Five months ago, I discussed the reversals of Texas sexually violent predator civil commitment trials by the court of appeals for such cases, this blog's court, the Ninth in Beaumont. At that time, one of those cases-- In re Commitment of Michael Bohannon-- had been taken up on petition for review to the Texas Supreme Court by the Special (Prison) Prosecution Unit for the State, accepted by that court, argued, but then not yet decided. The decision came down yesterday.
Justice Nathan Hecht wrote for a unanimous court, holding that an expert in a sexually violent predator civil commitment case need not be a physician or a psychologist, that Anna Shursen was struck merely because she was neither of those, that she was otherwise an expert, and that the Supremes respected Beaumont's finding that excluding her was harmful.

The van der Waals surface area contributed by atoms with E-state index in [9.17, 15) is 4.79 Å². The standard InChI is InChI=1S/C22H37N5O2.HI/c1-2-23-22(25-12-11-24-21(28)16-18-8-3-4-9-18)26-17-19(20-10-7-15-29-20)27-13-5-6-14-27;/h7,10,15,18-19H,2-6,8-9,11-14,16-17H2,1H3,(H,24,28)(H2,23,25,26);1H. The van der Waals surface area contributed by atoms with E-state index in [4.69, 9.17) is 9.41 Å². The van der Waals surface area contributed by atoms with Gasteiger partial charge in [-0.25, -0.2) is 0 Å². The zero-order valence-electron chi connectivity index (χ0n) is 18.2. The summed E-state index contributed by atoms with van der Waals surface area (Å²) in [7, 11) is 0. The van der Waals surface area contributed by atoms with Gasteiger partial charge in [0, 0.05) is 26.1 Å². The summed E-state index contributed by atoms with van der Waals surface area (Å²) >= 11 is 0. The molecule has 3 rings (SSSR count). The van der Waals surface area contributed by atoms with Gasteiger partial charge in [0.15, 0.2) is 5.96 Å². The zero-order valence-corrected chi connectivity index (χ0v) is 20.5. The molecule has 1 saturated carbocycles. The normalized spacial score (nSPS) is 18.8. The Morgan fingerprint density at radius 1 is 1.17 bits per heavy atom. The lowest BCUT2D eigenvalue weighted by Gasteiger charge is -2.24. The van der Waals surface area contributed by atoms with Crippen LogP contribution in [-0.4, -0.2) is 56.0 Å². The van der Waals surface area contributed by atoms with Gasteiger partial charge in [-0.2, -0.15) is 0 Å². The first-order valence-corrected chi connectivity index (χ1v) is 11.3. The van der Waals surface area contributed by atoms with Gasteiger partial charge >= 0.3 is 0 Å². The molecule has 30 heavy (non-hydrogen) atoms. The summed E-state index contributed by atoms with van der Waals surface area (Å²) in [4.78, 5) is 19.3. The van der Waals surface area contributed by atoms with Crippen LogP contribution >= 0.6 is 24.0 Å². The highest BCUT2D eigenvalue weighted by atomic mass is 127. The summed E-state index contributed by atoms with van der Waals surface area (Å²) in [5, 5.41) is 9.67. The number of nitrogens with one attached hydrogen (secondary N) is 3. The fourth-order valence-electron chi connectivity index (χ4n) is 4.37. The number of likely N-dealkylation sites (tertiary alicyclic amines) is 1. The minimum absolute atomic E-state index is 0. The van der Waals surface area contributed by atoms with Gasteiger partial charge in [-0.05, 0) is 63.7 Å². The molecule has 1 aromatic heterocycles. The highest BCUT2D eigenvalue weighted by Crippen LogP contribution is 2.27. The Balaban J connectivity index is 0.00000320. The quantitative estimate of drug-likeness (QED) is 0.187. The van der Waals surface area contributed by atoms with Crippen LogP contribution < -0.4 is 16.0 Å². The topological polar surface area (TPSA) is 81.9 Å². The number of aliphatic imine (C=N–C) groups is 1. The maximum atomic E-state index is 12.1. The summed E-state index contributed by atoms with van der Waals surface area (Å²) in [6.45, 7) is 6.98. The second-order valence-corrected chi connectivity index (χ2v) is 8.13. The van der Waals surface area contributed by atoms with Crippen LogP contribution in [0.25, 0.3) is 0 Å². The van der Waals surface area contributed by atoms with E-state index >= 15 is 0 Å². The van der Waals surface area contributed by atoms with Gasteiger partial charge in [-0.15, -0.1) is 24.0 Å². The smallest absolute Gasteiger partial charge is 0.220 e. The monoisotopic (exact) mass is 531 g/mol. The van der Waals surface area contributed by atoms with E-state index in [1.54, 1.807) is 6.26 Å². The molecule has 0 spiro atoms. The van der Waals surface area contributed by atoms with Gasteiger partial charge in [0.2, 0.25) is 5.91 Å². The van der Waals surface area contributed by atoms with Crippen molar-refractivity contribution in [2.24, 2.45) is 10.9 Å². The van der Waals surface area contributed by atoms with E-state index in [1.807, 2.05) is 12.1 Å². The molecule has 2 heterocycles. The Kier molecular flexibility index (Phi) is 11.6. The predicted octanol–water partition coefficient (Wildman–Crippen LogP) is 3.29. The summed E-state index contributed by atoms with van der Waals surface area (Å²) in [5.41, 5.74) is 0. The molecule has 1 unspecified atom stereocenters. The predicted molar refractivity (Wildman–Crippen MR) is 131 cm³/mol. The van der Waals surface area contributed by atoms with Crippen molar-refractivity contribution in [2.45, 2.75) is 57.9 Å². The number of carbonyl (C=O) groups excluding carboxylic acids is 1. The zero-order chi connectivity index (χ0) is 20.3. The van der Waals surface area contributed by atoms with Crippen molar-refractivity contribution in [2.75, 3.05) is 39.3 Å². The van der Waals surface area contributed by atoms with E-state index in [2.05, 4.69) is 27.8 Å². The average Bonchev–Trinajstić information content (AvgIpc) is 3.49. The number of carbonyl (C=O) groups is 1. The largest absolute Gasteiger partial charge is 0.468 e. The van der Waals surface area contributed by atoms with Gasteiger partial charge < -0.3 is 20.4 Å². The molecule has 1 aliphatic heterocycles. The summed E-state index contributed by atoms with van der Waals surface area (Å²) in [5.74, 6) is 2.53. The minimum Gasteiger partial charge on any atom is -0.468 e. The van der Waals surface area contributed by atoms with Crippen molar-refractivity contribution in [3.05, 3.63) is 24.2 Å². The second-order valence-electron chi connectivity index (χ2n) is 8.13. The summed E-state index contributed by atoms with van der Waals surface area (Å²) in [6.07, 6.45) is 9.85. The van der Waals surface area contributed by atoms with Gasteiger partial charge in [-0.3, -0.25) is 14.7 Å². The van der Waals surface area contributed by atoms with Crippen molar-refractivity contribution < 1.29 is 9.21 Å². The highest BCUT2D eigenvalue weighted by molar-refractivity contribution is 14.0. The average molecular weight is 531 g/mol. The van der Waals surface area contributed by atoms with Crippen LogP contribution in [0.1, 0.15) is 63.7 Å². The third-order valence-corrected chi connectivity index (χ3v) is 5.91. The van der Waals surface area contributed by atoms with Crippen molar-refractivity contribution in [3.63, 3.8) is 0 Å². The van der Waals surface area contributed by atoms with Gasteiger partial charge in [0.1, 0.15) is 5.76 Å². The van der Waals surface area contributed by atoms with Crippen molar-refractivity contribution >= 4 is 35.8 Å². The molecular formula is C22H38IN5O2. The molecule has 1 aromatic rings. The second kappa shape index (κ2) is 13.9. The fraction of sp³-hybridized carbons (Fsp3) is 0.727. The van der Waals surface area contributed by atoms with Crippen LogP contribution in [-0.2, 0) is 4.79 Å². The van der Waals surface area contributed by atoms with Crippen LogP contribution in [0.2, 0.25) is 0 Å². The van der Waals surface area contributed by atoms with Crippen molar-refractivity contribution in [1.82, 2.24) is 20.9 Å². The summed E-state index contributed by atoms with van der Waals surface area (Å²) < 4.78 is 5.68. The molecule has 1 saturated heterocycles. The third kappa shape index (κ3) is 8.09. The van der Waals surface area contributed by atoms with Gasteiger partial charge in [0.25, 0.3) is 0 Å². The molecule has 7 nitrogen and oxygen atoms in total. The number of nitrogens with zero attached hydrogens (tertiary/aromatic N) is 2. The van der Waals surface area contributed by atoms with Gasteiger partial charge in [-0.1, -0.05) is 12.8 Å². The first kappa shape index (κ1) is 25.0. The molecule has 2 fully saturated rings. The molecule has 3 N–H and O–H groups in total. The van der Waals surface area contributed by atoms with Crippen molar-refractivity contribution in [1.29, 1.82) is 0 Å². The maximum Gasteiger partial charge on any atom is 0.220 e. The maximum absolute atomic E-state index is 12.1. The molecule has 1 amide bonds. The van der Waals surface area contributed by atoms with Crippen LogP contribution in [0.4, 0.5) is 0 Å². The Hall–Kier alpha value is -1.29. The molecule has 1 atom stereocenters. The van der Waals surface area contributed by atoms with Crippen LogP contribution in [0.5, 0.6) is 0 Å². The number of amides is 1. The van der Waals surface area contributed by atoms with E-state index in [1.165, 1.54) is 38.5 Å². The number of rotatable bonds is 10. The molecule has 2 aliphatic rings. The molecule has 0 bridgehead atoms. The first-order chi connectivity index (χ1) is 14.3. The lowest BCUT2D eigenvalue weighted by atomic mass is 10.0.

Yesterday's opinion assumed without deciding that a physician's testimony was not needed to civilly commit a sexually violent predator. The statute says it's not necessary. The Texas constitution requires physician testimony to commit a person. The point won't need to be decided unless the State was foolish enough to try to commit someone without physician testimony, which I have no reason to think they've ever done. The agency that represents respondents (defendants) in these cases doesn't have as much budget to pay for expert witnesses as the State does. Because of that, it is very rare that a respondent can get a physician to be an expert witness. To complain about that would have to be in an application for writ of habeas corpus, which the Antiterrorism and Effective Death Penalty makes difficult and for which one does not generally get a free lawyer. They'd have to complain about their own trial counsel.
Congratulations to Kenneth Nash and Andrea Medley, my old colleagues at the prison public defender office State Counsel for Offenders.